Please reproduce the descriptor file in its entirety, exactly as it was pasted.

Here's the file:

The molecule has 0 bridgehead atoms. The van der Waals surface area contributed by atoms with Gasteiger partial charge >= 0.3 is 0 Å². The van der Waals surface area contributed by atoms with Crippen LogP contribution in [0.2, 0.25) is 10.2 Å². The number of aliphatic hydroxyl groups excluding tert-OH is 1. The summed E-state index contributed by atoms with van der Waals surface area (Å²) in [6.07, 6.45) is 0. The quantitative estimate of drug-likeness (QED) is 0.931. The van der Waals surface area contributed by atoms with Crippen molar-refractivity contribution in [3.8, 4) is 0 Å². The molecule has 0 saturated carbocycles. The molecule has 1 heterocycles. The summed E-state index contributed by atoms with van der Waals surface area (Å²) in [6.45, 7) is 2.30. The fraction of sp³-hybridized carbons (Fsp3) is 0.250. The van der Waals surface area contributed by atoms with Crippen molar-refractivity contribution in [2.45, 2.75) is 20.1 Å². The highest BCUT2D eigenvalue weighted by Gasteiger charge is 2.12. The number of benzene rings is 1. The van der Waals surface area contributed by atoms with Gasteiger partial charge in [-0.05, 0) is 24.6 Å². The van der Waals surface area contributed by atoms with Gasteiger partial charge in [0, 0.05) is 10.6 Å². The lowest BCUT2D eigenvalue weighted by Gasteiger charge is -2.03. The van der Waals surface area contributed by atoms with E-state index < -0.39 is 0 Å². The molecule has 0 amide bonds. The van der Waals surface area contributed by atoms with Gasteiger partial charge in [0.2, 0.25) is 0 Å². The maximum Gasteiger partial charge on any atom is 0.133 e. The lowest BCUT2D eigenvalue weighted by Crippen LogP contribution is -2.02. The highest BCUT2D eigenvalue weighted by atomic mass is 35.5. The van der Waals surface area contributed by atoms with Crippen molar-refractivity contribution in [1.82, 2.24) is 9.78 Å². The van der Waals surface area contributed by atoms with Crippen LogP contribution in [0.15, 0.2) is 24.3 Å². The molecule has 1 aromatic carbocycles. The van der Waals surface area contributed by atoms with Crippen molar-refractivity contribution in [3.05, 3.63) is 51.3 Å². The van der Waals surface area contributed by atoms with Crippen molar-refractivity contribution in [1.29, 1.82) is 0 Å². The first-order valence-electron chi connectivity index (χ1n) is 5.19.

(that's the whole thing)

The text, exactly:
The molecule has 0 bridgehead atoms. The van der Waals surface area contributed by atoms with Gasteiger partial charge >= 0.3 is 0 Å². The van der Waals surface area contributed by atoms with Crippen LogP contribution in [0.2, 0.25) is 10.2 Å². The number of aliphatic hydroxyl groups excluding tert-OH is 1. The summed E-state index contributed by atoms with van der Waals surface area (Å²) in [6.07, 6.45) is 0. The quantitative estimate of drug-likeness (QED) is 0.931. The van der Waals surface area contributed by atoms with Crippen molar-refractivity contribution in [3.8, 4) is 0 Å². The molecule has 0 saturated carbocycles. The molecule has 1 heterocycles. The summed E-state index contributed by atoms with van der Waals surface area (Å²) in [6.45, 7) is 2.30. The fraction of sp³-hybridized carbons (Fsp3) is 0.250. The van der Waals surface area contributed by atoms with Crippen molar-refractivity contribution in [2.45, 2.75) is 20.1 Å². The highest BCUT2D eigenvalue weighted by Gasteiger charge is 2.12. The number of benzene rings is 1. The van der Waals surface area contributed by atoms with Gasteiger partial charge in [-0.05, 0) is 24.6 Å². The van der Waals surface area contributed by atoms with Gasteiger partial charge in [0, 0.05) is 10.6 Å². The lowest BCUT2D eigenvalue weighted by Gasteiger charge is -2.03. The van der Waals surface area contributed by atoms with E-state index < -0.39 is 0 Å². The molecule has 0 amide bonds. The van der Waals surface area contributed by atoms with Gasteiger partial charge in [0.2, 0.25) is 0 Å². The maximum Gasteiger partial charge on any atom is 0.133 e. The lowest BCUT2D eigenvalue weighted by Crippen LogP contribution is -2.02. The highest BCUT2D eigenvalue weighted by atomic mass is 35.5. The van der Waals surface area contributed by atoms with Crippen molar-refractivity contribution in [1.82, 2.24) is 9.78 Å². The van der Waals surface area contributed by atoms with Crippen LogP contribution in [0.15, 0.2) is 24.3 Å². The molecule has 1 aromatic carbocycles. The van der Waals surface area contributed by atoms with Crippen molar-refractivity contribution in [3.05, 3.63) is 51.3 Å². The van der Waals surface area contributed by atoms with Crippen molar-refractivity contribution in [1.29, 1.82) is 0 Å². The first-order valence-electron chi connectivity index (χ1n) is 5.19.